No, this is not something subjective since we are not talking about fine art. We are rather talking about your marketing efforts to avoid conversion mistakes. And using the wrong color for your CTA button can be such a mistake. You know why? Because people form a lot of associations with colors. For example, red is usually used to tell people to stop. So, if you are going to use red as a checkout button, maybe you need to give it another thought?
Over-complicating the checkout process (for e-commerce apps)
The worst nightmare of any e-commerce app user is to be asked to sign up at checkout. While it’s a logical step that we all understand should be taken, it should not be long, boring, and over-complicated.
If you ask them to fill in several fields, especially unnecessary ones, they might even drop off and not make any purchase at all. So, the best thing to do here is to give your users an option to sign up using their social media accounts or Gmail. And if they opt to sign up using another email, make sure you simplify the process by eliminating unnecessary or less important fields.
Failing to make it look and feel secure (for e-commerce apps)
In a lot of cases, shoppers avoid buying a product simply because they don’t trust the website or the app. This we call customer anxiety. It happens because they don’t feel protected or secure for their personal or billing information. So, as an e-commerce store marketer, you need build trust toward your product.
There are several ways to do it. A very popular method is displaying trust badges to ensure the security of the users’ data. Another thing you can do is to offer a list of the cards you accept for payment (always provide users with freedom of choice). And the one last thing here is that you can display customer ratings and feedback. This is the social proof part that you would not like to miss if you want people to buy from you.
Displaying poorly written or vague testimonials
While displaying customer reviews and ratings is a great idea, you need to pick the right ones. As said above, testimonials can help build trust since they demonstrate social proof. But the trick is to find testimonials that are well-written, detailed, descriptive enough, and grammatically correct.
Using a generic landing page
We all want to save time and money but saving it on landing pages is not the best thing to go for. People don’t usually visit a landing page to convert immediately. They rather come to explore and learn something new. Only after they get the information they are looking for, they might convert. So, if you land them on a generic page where they have to put their contact information to be contacted by a sales representative later on, then they might not want to see you again. Ever.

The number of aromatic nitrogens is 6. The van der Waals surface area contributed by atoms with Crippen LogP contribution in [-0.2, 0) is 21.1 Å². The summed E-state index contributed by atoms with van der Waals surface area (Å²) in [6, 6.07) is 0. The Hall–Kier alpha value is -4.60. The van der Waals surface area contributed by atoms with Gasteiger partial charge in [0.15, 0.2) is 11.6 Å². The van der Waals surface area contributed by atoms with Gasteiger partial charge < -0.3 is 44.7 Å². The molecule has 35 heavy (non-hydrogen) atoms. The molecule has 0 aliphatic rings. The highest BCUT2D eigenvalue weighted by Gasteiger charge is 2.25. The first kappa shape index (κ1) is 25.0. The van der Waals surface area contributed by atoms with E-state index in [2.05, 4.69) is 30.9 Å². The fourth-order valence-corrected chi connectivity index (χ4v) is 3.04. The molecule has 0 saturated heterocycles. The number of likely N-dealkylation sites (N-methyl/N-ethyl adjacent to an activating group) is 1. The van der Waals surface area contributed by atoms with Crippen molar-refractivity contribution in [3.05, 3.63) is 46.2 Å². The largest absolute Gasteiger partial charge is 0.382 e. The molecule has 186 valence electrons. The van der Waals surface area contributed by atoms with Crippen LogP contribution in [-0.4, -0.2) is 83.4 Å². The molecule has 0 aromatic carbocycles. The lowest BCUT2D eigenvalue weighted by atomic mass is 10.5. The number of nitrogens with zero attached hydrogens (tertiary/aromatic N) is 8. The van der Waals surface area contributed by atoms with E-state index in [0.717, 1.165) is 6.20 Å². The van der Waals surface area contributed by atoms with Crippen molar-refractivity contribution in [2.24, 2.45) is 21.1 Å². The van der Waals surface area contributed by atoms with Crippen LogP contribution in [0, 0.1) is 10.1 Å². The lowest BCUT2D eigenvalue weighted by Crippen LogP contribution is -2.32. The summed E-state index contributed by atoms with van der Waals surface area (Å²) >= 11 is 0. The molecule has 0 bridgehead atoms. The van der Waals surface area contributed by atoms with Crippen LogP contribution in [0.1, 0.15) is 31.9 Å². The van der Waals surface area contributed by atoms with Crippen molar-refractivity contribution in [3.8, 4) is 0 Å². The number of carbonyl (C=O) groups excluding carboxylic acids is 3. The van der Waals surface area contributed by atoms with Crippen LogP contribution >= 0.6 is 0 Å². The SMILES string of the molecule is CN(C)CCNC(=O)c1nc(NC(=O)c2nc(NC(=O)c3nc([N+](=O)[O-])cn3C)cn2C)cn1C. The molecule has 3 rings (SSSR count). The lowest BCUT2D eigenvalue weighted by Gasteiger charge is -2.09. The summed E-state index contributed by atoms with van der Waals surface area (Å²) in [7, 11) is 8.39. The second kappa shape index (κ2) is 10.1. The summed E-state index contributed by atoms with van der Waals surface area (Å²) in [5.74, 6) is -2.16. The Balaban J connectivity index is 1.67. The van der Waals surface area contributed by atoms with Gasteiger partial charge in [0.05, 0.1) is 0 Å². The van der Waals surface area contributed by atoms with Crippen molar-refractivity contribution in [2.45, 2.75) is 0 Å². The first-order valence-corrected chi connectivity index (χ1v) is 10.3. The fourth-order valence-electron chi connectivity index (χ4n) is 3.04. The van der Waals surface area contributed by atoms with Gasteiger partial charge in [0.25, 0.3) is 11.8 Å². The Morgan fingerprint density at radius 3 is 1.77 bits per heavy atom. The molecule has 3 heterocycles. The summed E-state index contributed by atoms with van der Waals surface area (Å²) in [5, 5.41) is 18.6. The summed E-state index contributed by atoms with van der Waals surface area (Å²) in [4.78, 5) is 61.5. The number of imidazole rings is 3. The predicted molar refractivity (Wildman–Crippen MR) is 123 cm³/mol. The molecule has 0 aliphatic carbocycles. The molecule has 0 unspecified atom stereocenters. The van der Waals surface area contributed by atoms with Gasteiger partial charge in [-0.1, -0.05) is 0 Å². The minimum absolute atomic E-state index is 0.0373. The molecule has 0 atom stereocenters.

Instead, make their experience with your brand really cool, keep them excited through incredible design, engage them with a useful message, after all.
Failing to use marketing funnels
A funnel commonly referred to as a purchase funnel is a marketing model that illustrates the theoretical customer journey towards the purchase of a product or service. At Inapptics, we provide app makers with the opportunity to create funnels and to measure the completion rate of each of them.
Most importantly, anything can serve as a funnel goal: a click on a button, a screen view etc. In addition, while traditional funnels only show how many users reached the funnel goal, we also show what happened to those who dropped off at some point. This helps app makers improve the user experience and decrease the drop off rate.
The bottom line
While this is a general list of conversion mistakes to avoid when marketing your website or app, there may be more mistakes preventing you from selling your product better. Make sure you conduct A/B testing as well as you use marketing funnels to see what’s wrong and which aspects need improvements.
Do your research and ask for expert opinions but never blindly follow best practices since they might sometimes be too generic. Instead, trust your gut feeling and the numbers that you get from the tools you use.